Solar-powered cells can potentially slow down aging, claims study
The use of solar-powered cells could help prolong the human lifespan, reveals a study published in Nature. It was found that genetically engineered mitochondria, which can convert light energy into chemical energy, extended the life of the microscopic roundworm Caenorhabditis elegans. The research provides insights into the complex biological role of mitochondria in the human body, an area that scientists have just begun exploring.
Why does this story matter?
- C. elegans is a widely used research tool, like the fruit fly Drosophila, to understand basic biological principles.
- Talking about the aging process, it has been known that mitochondrial dysfunction has a "central role" but the exact causes have not been determined as yet.
- Notably, the current investigation enhances our understanding of the aging process and provides new research strategies.
Why is mitochondria an important organelle?
Often known as the "powerhouse of the cell," mitochondria are organelles found in most body cells except a few, like the red blood cells. Mitochondria use glucose to produce adenosine triphosphate (ATP), a chemical compound that provides energy for key functions in the cell, which include muscle contraction and electrical impulses that help nerve cells communicate with each other.
What role do mitochondria have in aging?
The production of ATP is governed by several processes which have been made possible by the exchange of protons across the membrane that segregates different parts of mitochondria, which eventually gives rise to what's called the "membrane potential." It has been shown that this membrane potential gradually declines with age, and has an effect on a number of age-related diseases, including neurodegenerative disorders.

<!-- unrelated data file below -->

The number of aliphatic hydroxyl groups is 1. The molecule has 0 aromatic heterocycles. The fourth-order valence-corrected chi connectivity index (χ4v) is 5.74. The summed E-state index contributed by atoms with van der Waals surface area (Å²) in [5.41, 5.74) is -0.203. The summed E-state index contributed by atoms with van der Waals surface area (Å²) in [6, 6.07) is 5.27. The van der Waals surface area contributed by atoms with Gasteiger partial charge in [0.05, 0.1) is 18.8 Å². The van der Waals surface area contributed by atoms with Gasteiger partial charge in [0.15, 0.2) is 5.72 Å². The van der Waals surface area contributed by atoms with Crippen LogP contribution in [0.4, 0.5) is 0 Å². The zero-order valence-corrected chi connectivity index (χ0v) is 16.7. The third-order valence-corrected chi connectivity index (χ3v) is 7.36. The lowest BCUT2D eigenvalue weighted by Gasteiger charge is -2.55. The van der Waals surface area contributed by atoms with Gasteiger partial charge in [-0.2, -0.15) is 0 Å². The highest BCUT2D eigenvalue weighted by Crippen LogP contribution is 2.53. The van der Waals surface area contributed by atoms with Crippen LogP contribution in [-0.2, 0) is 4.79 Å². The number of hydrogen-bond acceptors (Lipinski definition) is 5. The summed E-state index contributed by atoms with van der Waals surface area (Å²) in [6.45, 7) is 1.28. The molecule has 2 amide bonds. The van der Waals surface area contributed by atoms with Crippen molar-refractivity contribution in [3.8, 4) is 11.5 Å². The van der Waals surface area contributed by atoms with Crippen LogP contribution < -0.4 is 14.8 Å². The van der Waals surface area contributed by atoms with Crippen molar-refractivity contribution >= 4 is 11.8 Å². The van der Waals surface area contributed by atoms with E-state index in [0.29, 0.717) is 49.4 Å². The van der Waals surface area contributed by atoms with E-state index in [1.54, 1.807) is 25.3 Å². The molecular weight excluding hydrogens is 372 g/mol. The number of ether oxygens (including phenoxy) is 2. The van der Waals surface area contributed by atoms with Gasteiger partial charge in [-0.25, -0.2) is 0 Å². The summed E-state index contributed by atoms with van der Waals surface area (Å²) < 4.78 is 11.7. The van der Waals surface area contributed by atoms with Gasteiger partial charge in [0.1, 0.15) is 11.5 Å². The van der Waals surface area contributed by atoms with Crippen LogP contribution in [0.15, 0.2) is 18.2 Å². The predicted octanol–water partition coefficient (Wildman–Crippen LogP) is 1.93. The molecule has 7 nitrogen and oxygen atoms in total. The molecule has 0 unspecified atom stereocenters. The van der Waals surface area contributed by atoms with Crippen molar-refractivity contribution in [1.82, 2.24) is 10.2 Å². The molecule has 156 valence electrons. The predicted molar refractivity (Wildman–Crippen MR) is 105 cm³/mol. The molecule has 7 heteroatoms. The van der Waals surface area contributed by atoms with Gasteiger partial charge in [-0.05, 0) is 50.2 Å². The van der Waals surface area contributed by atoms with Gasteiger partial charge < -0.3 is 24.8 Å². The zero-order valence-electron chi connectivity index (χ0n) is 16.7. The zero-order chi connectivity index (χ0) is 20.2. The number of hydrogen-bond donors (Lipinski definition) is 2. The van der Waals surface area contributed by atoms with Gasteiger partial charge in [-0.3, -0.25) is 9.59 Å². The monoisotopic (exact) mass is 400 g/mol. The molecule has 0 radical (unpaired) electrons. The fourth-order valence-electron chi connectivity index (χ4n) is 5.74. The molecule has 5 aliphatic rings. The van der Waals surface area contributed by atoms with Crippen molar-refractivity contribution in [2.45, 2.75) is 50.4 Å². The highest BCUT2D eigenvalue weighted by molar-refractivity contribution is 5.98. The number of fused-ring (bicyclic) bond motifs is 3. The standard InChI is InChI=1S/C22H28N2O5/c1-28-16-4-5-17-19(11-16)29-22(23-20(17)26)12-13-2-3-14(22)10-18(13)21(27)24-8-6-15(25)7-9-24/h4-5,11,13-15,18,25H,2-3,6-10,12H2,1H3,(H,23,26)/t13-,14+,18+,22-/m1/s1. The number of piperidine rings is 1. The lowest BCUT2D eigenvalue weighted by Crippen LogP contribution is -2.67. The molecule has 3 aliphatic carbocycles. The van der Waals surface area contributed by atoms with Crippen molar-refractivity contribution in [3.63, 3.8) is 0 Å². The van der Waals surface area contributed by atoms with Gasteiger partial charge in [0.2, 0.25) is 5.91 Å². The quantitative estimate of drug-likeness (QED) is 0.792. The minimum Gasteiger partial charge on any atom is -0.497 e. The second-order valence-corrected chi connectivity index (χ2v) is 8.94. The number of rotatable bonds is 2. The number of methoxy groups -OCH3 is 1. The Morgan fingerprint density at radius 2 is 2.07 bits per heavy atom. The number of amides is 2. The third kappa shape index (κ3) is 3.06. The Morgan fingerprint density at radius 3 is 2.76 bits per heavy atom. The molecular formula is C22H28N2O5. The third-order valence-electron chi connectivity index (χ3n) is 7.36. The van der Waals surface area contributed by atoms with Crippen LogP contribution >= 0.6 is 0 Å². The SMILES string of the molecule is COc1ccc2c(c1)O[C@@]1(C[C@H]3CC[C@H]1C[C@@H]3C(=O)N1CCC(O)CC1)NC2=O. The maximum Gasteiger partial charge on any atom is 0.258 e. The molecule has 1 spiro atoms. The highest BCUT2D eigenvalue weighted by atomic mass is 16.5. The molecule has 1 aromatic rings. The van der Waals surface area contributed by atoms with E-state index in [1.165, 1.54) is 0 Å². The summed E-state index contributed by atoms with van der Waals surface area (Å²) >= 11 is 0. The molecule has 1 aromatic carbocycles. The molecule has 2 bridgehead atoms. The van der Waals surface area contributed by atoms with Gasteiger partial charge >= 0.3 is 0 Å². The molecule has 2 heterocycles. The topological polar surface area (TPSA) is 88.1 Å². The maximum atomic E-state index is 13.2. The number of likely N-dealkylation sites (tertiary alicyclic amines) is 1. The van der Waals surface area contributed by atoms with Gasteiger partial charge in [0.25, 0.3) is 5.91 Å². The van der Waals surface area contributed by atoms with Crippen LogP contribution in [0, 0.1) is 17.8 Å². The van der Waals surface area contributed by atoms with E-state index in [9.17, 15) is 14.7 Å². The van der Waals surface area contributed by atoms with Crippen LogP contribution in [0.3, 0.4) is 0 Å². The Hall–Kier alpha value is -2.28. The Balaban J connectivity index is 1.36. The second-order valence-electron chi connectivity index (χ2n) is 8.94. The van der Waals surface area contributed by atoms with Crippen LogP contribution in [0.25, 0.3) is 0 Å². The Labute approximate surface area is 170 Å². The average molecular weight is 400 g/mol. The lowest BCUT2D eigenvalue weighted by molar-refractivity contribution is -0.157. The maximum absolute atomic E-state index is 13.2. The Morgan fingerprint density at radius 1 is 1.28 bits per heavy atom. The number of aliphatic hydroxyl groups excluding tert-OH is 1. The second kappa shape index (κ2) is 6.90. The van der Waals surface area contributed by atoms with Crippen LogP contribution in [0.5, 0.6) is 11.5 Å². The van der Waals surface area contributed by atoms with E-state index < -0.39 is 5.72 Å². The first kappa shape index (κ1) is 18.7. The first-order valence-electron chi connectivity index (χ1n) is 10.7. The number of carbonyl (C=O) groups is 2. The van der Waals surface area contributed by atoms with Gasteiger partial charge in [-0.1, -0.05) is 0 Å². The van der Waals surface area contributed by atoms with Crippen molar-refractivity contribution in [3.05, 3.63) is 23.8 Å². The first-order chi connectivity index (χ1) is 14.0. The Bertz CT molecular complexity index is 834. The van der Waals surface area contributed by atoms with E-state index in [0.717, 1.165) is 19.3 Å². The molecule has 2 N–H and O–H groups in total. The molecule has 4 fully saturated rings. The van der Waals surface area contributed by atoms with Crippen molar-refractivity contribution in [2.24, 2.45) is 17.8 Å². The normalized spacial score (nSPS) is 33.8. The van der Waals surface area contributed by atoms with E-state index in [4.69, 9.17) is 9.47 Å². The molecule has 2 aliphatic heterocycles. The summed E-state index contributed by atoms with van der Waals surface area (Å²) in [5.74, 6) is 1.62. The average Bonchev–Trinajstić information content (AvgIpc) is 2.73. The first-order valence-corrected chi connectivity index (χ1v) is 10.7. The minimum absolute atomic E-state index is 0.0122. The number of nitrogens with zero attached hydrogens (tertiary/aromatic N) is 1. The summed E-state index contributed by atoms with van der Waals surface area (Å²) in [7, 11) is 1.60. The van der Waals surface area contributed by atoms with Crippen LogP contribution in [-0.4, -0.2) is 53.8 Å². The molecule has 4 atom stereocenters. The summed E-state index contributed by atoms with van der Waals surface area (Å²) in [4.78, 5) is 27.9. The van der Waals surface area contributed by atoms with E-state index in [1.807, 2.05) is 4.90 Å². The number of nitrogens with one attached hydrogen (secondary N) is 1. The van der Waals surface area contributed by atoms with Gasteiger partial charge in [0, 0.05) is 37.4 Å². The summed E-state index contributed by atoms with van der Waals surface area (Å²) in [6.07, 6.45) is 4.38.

Optogenetics has been traditionally used in neuroscience
In the study, researchers used optogenetics, a technique that has been generally used in neuroscience to target and activate specific neurons, thereby enabling a more precise study of patterns of brain activity. Optogenetics, which is a combination of both optics and genetics, allows researchers to use light to turn cells on or off with unparalleled precision and resolution.
Researchers observed 30-40% increase in the lifespan of C. elegans
Researchers genetically engineered the mitochondria of C. elegans to include a light-activated proton pump, obtained from fungus. When exposed to light, the proton pumps moved charged ions across the membrane, by deriving energy from the light to charge the mitochondria. This process, termed mitochondria-ON (mtON), increased the membrane potential and ATP production and resulted in a 30-40% increase in the lifespan of the roundworms.
The optogenetic tool acts like a solar panel
"What we have done is essentially hooked up a solar panel to the existing power plant [mitochondria] infrastructure," explained Brandon Berry, first author of the study. "In this instance, the solar panel is the optogenetic tool mtON," he added. "The normal mitochondrial machinery is then able to harness the light energy to provide the ATP in addition to the normal combustion pathway."
The findings from the study have unveiled new research methods
"Our findings provide direct causal evidence that rescuing the age-related decline in mitochondrial membrane potential is sufficient to slow the rate of aging and extend healthspan and lifespan," reveals the study. The current investigation has unveiled new research tools for the further study of mitochondria. Scientists will be able to discover new ways to treat age-related diseases.
Further experiments will be performed in rodents as well
"We need to understand more about how mitochondria truly behave in an animal," said Berry. "First in worms, like the current study, but then in human cells in culture and in rodents."